In Nepal, A New Kind of Rebellion

BY AYUSHMA REGMI
Jun 30, 2010

Keep your head down, and break the rules. In Nepal, it seems, to be disciplined means to rise in opposition.

 

 In a society where rules are made to be broken, following rules and respecting them appears almost a rebellion.

In a society where rules are made to be broken, following rules and respecting them appears almost a rebellion.


When the traffic police seized my license recently, I had no reservations about throwing a tantrum. If there was one thing I had learned from my three years in Delhi, it was that in South Asia, tears are a valuable bargaining tool for women. An ordinary person hates to see a woman in tears, and no man wants to be the one responsible for it. So I told my friend who was sitting behind me to keep absolutely quiet, lest I hear her voice and burst into laughter, and concentrated hard on producing some very real looking tears. Unfortunately, I discovered that the scenario plays out somewhat differently in Nepal.

Riding my scooter on the wrong side of the street is a misdemeanor that must occur a dozen times every hour in this city and people rarely get punished for it. Yet, I had to get caught, had to get my license taken away, had to pay a fine, and had to suffer the humiliation of having broken the law – the injustice of it stung me.

But if I look at it another way, how many times have I broken traffic rules? In a city like Kathmandu, it’s ridiculous not to. I have broken so many traffic rules that I don't even remember that some of them are rules anymore. In that sense, maybe it wasn't so unjust – a single penalty for having broken a hundred rules a hundred times.

My regular breaking of rules does not make me feel guilty. It doesn't make me feel isolated or different. Breaking rules, and not just ones related to traffic, has become the norm in my city and, in a larger context, my country. It's not just drivers and pedestrians that are negligent of rules, but traffic police themselves. Students bunk classes, politicians make a mockery out of the power they're vested with, politically affiliated student organisations burn down cars and buildings, shopkeepers swindle, leaders exploit citizens, citizens look for an easy way out of everything. Nepal has become a haven for anarchists, and this is the only direction in which it seems to be making progress. For anarchists are rising in number and it looks like they’re expanding their repertoire. In Nepal they're enterprising, entrepreneurial, and even artistic when it comes to this burgeoning culture.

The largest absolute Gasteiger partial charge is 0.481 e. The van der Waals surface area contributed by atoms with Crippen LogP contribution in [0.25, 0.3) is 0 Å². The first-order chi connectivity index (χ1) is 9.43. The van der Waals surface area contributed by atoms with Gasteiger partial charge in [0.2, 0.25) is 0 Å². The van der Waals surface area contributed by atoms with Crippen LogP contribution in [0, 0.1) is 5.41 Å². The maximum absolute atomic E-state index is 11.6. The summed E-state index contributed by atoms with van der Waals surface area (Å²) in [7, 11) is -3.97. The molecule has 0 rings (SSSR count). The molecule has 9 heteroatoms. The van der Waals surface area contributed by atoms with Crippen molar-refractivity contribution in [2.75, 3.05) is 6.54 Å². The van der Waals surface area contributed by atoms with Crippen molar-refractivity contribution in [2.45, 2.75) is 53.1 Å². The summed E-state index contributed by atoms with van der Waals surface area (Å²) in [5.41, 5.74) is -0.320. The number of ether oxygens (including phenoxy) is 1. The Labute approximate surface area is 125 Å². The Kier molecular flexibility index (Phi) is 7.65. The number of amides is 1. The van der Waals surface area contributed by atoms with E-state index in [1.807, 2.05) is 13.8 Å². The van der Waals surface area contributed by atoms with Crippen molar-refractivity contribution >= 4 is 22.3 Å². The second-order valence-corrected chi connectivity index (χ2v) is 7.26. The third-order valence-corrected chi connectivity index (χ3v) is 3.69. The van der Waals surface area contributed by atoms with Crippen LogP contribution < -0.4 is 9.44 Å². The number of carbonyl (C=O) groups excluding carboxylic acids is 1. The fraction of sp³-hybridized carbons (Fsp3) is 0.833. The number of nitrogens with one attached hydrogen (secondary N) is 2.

In my everyday life, I seem to be fighting the system without really being aware of it. I bunk classes all the time, I try to show up late for work and leave early. When I read for my assignments, I only skim through the important bits. I haggle with a cobbler over five rupees, and I pay five rupees more than what the taxi meter shows. I pretend to be sick when I'm lazy so I don't have to go to work. I act like I'm not near my phone when someone I don't want to (but need to) talk to calls. And yes, I break traffic rules. The list is endless. On a daily basis, we make allowances for our negligence of the law ever so casually, and the more we do this, the less seriously we begin to take the rule of law.

But if it ended just there, it might not be as harmful. In dismissing the system, are we beginning to take ourselves less seriously? What is more worrying is that our attitude towards the system seems to reflect our self-perception.

This morning, a good friend of mine casually said, "We need a dictatorship in this country. For at least a decade, people need to be forced into practising discipline."

Discipline isn't so much the more difficult path as much as it is the more tedious path, and we've all become seekers of convenience. When an average citizen gives himself minor, relatively innocent concessions, there are people out there who want a bigger bite out of this tasty pie of lawlessness.

A recent rape case of an 11-year-old Dalit girl in Dhanusa district has led to an outcry because the police have abandoned investigations that implicate upper-caste teenagers. My attempt to pressurize the traffic police to return my license comes to mind and somehow I feel implicated in the more heinous crime. Although the degree of the crime is vastly different, our attitude towards what's right and wrong converges towards the same things: disregard, disrespect and a feeling that we’re above the law.

In a society where rules are made to be broken, following rules and respecting them appears an aberration of the norm, almost a rebellion. But perhaps we need rebels that are submissive, disciplined, ones who listen and heed what they listen to, who obey law and order, who rest their faith in the system and transform it through obedience. Nepal no longer needs destructive rebels. This new kind of rebellion deserves a chance. It may be the only quality we as citizens ought to nurture in ourselves to salvage the country we live in.

 

This article was originally published on V.E.N.T! Magazine in May 2010.

 

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